Is Israel a success?
It would be hard to imagine a more contentious question. Israel is a dizzying array of contradictions. It is the most hated nation in the world, but also the most beloved. It is a combination of unexpected successes and maddening disappointments. It is a story of unprecedented human triumph, but also a story of great suffering. Israel’s story has enchanted and inspired the world, yet it also enrages many. It is a country that brings Jews everywhere a deep pride in national rebirth and accomplishment, but all too often, for some, it is also a source of shame. Israel’s founders wanted the Jews to be, at long last, a nation like any other, yet they created what may be the most unique country in the world. Though many people commonly think of Israel as a very young country, it is, in fact, older than about two-thirds of the countries in the United Nations.
Perhaps these contradictions help explain why Israel is subjected to scrutiny that, measured by population, no other country in the world experiences. Israel is ranked by the United Nations as the hundredth-largest country in the world, but in terms of coverage in news sites around the globe it ranks sixth. (Palestine ranks third in terms of news coverage, and since much of the coverage of Palestine is about its relationship with Israel, scrutiny of Israel is even more intense than “sixth place” might suggest.) Why does a country the size of New Jersey with a population close to that of Manhattan get more attention than most of the ninety-nine countries that have greater populations? Why does Israel get more attention in international coverage than the UK, France, or Germany? More than North Korea and Iran, too.
Why does a country the size of New Jersey with a population close to that of Manhattan get more attention than most of the ninety-nine countries that have greater populations?
The most common explanation is “the conflict.” Israel is covered so closely, many say, because people around the world are deeply concerned about the fate of the Palestinian people.
The fate of the Palestinian people is a profoundly important moral issue, but still, that answer doesn’t fully explain the international community’s singular focus on Israel. After all, what about the civil war in Syria, which has taken five times more lives in just the past few years than has the entire Israeli-Arab conflict in a century? Or what about human rights atrocities in North Korea? Iran? Egypt? Yemen? Is there a reason the Palestinians and their quest for sovereignty garner so much more coverage than similar liberation movements by the Kurds, the Basques? Is the conflict with the Palestinians a more pressing moral issue than the oppressive civil rights denial in China, the treatment of gays and lesbians throughout the Arab world (among other regions), and Saudi Arabia’s murderous regime and its horrific treatment of women?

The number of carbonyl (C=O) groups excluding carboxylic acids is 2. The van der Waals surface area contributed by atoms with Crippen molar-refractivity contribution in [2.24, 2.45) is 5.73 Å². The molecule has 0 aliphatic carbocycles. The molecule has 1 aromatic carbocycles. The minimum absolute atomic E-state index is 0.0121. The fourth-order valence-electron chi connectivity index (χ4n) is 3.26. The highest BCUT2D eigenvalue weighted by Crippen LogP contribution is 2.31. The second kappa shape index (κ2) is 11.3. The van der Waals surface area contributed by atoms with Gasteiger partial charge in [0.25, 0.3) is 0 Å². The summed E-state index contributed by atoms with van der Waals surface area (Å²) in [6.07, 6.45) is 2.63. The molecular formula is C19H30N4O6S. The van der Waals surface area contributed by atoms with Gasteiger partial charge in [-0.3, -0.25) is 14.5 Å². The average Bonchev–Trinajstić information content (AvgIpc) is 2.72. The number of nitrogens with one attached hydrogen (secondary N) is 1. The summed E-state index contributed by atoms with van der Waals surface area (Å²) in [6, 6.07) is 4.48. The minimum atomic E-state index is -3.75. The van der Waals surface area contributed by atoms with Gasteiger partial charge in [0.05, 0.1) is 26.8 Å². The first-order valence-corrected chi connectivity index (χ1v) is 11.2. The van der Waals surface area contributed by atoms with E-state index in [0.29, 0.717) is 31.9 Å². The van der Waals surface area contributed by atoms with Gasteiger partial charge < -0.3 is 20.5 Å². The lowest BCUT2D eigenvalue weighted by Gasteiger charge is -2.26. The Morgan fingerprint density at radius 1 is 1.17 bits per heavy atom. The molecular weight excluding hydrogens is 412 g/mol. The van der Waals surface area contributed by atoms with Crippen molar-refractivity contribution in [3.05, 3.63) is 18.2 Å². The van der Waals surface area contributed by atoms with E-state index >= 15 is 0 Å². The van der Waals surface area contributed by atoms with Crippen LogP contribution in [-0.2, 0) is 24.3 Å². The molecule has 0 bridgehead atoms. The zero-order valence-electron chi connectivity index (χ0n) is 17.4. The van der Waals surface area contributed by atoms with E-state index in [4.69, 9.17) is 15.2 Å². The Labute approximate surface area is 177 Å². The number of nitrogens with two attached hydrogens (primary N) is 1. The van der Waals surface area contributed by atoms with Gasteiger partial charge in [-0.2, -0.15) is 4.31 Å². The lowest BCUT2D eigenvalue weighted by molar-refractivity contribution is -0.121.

As critical and painful as Israel’s conflict is, why is this the one that remains in the spotlight?
Others respond, a bit more cynically, “Because it’s a Jewish state.” By that they mean that many people enjoy looking for flaws in Jews or in the Jewish state. There’s some truth to that, too, but it is still not a sufficient answer. After all, many Jews in the Diaspora are profoundly disturbed by Israel, sometimes divorcing themselves from it or even becoming some of its most bitter critics. And many of these people are not looking to disparage the Jewish people.
We need a better explanation.
Copyright © 2023 by Daniel Gordis. Published with Permission of Harper Collins.
Daniel Gordis is the Koret Distinguished Fellow at Shalem College — Israel’s first liberal arts college — which he helped found in 2007. The author of numerous books on Jewish thought and political currents in Israel, he has twice won the National Jewish Book Award, including the prize for Book of the Year for Israel: A Concise History of a Nation Reborn. Raised and educated in the United States, he has been living in Jerusalem since 1998.